Yellow fever shots

Jan 29th, 2002, 05:44 AM
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Yellow fever shots

How long do they last? We had them in April 2000 and going to Kenya in March this year.Do we need new once? Is it true that antimalaria pills became very expensive?
Anyone recently returned from safari? Your experience please.
Jan 29th, 2002, 06:37 AM
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Yellow fever: one shot lasts for 10 years.
Jan 30th, 2002, 06:46 AM
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I've taken the oral innoculation (4 capsules) for yellow fever, and the protection lasts about 5 years. As for antimalaria pills, there are several options: (1) doxycycline pills are cheap, but you have to take more of them and they have more side effects (2) Malarone is the newest pill on the market, it has the least side effects, but costs much more. My docotor said the price difference between the two is about $20 vs. $200.
Jan 30th, 2002, 07:01 AM
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I'm getting ready to go to Kenya myself and would suggest you talk to your local health dept and/or check the CDC web site. Per their recommendations, I am getting a Hep A shot (2 shot series needing 6 mo's between each), Yellow Fever (good for 10 yrs), Typhoid (2yrs.), Tetnus (if not had one in the last 10 yrs), & a polio shot (good for life). If you think you might be in contact w/ blood, etc. they recommend a Hep B shot as well. This is in addition to the malaria meds.
Jan 30th, 2002, 03:51 PM
Bob Lewis
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I have referred several friends, in and out of town to health departments for innoculations. I have a recommendation: let them know you need a travel consultation. Several of the health departments had a somewhat separate area for travel issues, and they can better serve you. I have had a couple of friends not mention traveling-they just asked for specific innoculations, and they got thrown in with all the runny noses etc. When they returned later and mentioned traveling, it was like a whole different operation, worked by appointment, different staff etc. By the way-get one of the little yellow booklets to keep track of your innoculations (the health department gave me mine). Carry it with you when needed and make photocopies whenever innoculations are updated.
Jan 30th, 2002, 04:06 PM
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Hi Garry: Re: Malaria Pills, according to the research I have done there are basically 3 types of Malaria meds you can be prescribed.
Larium (Melfloquine) (potential serious side effects)Not too expensive
Doxycycline: Some Side Efefcts Not too expensive
Malarone: Which is the latest drug and has fewer side effects and is also better at treating drug-resistant strains of malaria. It is quite expensive as you take a pill per day for duration of exposure, + 2 days before entering malaria area and +7 days after leaving. The price for about a weeks trip to an infected area is $75.00- $100.00 dollars, obviously the longer you are gone the more pricy.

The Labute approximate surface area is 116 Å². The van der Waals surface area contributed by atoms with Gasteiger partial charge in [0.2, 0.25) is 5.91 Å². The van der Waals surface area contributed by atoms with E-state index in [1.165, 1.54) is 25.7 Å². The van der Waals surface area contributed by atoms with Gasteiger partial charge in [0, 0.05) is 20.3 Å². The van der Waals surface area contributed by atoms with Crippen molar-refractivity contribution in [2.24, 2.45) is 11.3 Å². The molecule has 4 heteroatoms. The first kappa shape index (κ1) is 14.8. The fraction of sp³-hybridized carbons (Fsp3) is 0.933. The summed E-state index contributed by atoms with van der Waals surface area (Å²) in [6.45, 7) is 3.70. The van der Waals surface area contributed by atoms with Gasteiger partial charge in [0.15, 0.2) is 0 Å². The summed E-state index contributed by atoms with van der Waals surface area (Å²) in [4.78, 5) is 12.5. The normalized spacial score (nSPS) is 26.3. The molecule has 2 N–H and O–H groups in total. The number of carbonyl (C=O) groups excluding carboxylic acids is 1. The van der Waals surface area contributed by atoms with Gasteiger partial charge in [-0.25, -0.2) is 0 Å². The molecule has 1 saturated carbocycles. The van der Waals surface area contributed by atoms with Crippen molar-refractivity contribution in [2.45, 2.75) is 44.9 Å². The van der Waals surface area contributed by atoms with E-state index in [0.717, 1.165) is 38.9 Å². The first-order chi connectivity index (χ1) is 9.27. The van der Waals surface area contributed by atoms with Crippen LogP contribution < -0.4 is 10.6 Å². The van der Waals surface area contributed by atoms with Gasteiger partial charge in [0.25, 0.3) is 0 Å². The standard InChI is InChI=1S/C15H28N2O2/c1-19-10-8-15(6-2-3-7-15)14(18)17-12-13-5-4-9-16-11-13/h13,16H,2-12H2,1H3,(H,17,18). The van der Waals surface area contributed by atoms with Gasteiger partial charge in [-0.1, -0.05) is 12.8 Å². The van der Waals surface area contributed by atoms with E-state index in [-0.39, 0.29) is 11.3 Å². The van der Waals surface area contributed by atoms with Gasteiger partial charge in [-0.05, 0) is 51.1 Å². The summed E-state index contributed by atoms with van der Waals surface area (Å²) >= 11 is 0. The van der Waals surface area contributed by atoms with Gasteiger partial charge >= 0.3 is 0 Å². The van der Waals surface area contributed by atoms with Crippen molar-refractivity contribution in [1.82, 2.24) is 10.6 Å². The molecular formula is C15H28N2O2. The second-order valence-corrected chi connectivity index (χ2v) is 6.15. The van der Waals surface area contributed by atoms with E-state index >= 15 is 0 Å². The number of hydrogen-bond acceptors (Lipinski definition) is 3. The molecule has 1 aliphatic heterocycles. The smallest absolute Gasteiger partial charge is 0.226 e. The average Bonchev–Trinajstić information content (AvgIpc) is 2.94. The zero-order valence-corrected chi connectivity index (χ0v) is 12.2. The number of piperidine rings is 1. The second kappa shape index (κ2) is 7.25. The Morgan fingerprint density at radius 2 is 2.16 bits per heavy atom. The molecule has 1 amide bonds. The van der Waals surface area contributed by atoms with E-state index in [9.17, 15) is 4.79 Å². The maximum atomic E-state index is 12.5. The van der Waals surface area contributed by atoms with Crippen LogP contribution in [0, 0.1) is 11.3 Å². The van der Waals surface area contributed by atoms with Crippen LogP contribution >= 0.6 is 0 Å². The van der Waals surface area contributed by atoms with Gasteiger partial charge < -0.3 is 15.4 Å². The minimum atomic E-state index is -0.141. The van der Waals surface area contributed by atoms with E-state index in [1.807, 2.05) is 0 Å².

We opted for Malarone despite the price since we really didn't want to take Larium or Doxycycline which causes nausia... but I am sure a travel doctor will have the best advice.
Good Luck.
Apr 20th, 2002, 08:29 AM
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You don't need a yellow fever jab for Kenya, you will though if you are crossing over into Tanzania.
The jab lasts 10 years.
The cost of antimalarial pills is irrelevant, you must take them, malaria is a killer. Just as important as the pills is a heavy duty repellant containing at least 50% deet. If you can prevent the mosquito from landing on you it can't bite you.
Apr 23rd, 2002, 09:10 AM
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Just returned from Kenya and S.A.

Had Hep. A (2 shots, good for 10 years) in 2000 and diph./tetanus. For this trip we got yellow fever (10 years) and took anti-malarial pills. Our insurance covered our malaria pills, so we only had to pay the co-pay (in our case, $20). Call your county health dept. Just tell them where you're going and they'll tell you what you need and what else is "recommended." We opted out of polio and typhoid. We were staying in lodges and felt the exposure was minimal, if any. And with typhoid, you still have to watch what you partake of. Wouldn't have drunk local water anyway. Bottled water all the way.
May 1st, 2002, 09:23 PM
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CDC bulletin states yellow fever protection necessary in Kenya.

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